Album Review: Manic Street Preachers – Journal for Plague Lovers

By on Tuesday, 26th May 2009 at 12:00 pm

Manic Street Preachers - Journal for Plague Lovers (cover)February 1995 – Richey James Edwards, guitarist and lyricist of one of the most controversial bands of the 90s mysteriously disappears. November 2008 – thirteen years after his disappearance, the flamboyantly beautiful member of Manic Street Preachers is officially confirmed as dead, even though his body is yet to be found.

Richey’s ‘departure’ ultimately ran parallel with the Manic Street Preachers’ withdrawal from their arty post-punk sound that made them so intriguing to all in the early 90s. Instead, the remaining trio matured slightly, producing mediocre rock that saw them become mainstream stadium-favourites across the world.

This 2009, however, sees Manic Street Preachers return to their roots via ninth studio album, ‘Journal for Plague Lovers’. The album took it’s inspiration from a folder which belonged to Richey, and was given to bassist Nicky Wire just a few days before he went missing. Crammed with lyrics, doodles and other musings, the Manics finally decided to take this bundle of Richey goods and turn it into a musical spectacular this May.

Edward’s creative influence on Journal is clear from start to finish. For starters, the band have certainly re-injected a more scorching, punkier sound back into their music. “The more I see, the less I scream” frontman James Dean Bradfield spits amid track one, ‘Peeled Apples’, a snarling number, with deep and heavy penetrating riffs.

‘Jackie Collins Existential Question Time’ is perfectly-preened guitar-pop with genius lyrics to match it’s similarly genius title, with the chorus repetitively asking “Oh Mummy, what’s a Sex Pistol?”. The spiky energy continues on into track three, ‘Me and Stephen Hawking’, a speedy number lead forth by an awesomely addictive riff.

Tracks including ‘This Joke Sport Severed’, ‘Facing Page: Top Left’ and ‘Doors Closing Slowly’ bring the album’s tempo down to a slower notch, with the latter track being a noticeably haunting number due to it’s sullen, repetitive drum beat and equally dark lyrics – “Listen to the selfish ones, they are the voice of accomplishment”.

However, the Manics prevent things from become too mundane by continuing a youthful furore into tracks such as the frantic ‘Marlon J.D’, and the vigorous punk number ‘All is Vanity’, which comes complete with angered guitars and similarly frustrated lyrics – “It’s not ‘What’s wrong?’, It’s ‘What’s right?’, Makes you feel like I’m talking a foreign language sometimes.”. Meanwhile, Bradfield’s forever-distinctive voice is demonstrated perfectly amid the mighty ‘Journal for Plague Lovers’ and the enthusiastic ‘Pretension/Repulsion’.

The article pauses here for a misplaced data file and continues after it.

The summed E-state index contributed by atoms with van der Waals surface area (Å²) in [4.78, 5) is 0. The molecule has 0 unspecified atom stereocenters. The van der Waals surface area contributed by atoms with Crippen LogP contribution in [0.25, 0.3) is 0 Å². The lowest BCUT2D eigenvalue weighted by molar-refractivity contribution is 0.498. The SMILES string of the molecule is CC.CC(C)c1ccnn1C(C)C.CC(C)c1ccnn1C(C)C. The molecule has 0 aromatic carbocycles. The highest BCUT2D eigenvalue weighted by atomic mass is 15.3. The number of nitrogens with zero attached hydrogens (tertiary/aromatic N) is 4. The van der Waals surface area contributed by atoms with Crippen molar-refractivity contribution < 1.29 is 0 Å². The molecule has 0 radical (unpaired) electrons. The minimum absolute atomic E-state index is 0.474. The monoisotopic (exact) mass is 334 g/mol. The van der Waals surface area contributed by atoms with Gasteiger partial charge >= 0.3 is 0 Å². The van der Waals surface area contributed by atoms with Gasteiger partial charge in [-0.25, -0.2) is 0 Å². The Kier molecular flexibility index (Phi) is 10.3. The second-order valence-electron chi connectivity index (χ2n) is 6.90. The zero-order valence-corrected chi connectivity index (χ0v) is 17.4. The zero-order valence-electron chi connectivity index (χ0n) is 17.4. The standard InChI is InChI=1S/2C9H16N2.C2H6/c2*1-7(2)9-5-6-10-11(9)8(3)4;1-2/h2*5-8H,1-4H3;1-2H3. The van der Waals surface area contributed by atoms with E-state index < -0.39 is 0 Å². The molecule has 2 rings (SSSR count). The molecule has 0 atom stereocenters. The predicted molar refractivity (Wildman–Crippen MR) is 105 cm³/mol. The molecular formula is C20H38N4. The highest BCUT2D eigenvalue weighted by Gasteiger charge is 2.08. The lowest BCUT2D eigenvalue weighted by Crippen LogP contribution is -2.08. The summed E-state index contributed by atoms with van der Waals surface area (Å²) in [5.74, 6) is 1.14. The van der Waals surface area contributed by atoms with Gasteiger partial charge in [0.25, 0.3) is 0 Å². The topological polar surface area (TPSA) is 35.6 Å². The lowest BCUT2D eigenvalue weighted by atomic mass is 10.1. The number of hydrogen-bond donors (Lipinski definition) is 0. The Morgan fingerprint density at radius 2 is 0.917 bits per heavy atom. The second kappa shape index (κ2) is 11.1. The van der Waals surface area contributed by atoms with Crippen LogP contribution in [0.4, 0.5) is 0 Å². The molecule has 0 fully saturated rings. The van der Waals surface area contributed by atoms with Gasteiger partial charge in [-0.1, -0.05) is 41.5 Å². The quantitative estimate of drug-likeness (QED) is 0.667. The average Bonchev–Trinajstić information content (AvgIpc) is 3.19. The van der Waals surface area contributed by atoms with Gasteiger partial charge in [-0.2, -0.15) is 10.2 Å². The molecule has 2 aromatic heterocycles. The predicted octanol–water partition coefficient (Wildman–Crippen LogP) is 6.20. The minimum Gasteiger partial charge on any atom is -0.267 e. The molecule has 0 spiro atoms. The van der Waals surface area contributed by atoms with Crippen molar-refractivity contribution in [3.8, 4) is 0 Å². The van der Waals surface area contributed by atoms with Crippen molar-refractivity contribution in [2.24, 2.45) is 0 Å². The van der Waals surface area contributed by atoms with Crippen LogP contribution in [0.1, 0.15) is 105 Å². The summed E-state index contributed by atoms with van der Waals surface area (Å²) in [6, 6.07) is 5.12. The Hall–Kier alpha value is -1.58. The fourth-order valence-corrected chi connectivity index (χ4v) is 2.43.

The album comes to a close with ‘William’s Last Words’, which sees a fragile and slightly nervous Wire take over vocal duties on this poignant number that’s surely asking us to think back to Richey. While Nicky may not be the greatest vocalist to have graced your ears, his shakey, gentle voice works perfectly for this incredibly moving number which brims with similarly heartbreaking lyrics – “Wish me some luck as you wave goodbye to me, your the best friends I ever had, goodnight, sleep tight, goodnight, God bless”.

A few minutes of silence later, however, and we soon realise that the Manic Street Preachers aren’t done with us just yet, oh no. Suddenly, amid the quiet, a dark, rumbling bass kicks in, followed by frantic guitars, speedy drums and those trademark epic vocals. ‘Bag Lady’ is the hidden fourteenth track on ‘Journal for Plague Lovers’, gloriously harking back to raw grit of vintage Manics. Indeed, this electric tune is an apt ending to this nostalgic musical trip of an album, which you can go grab now for £8.98 over at

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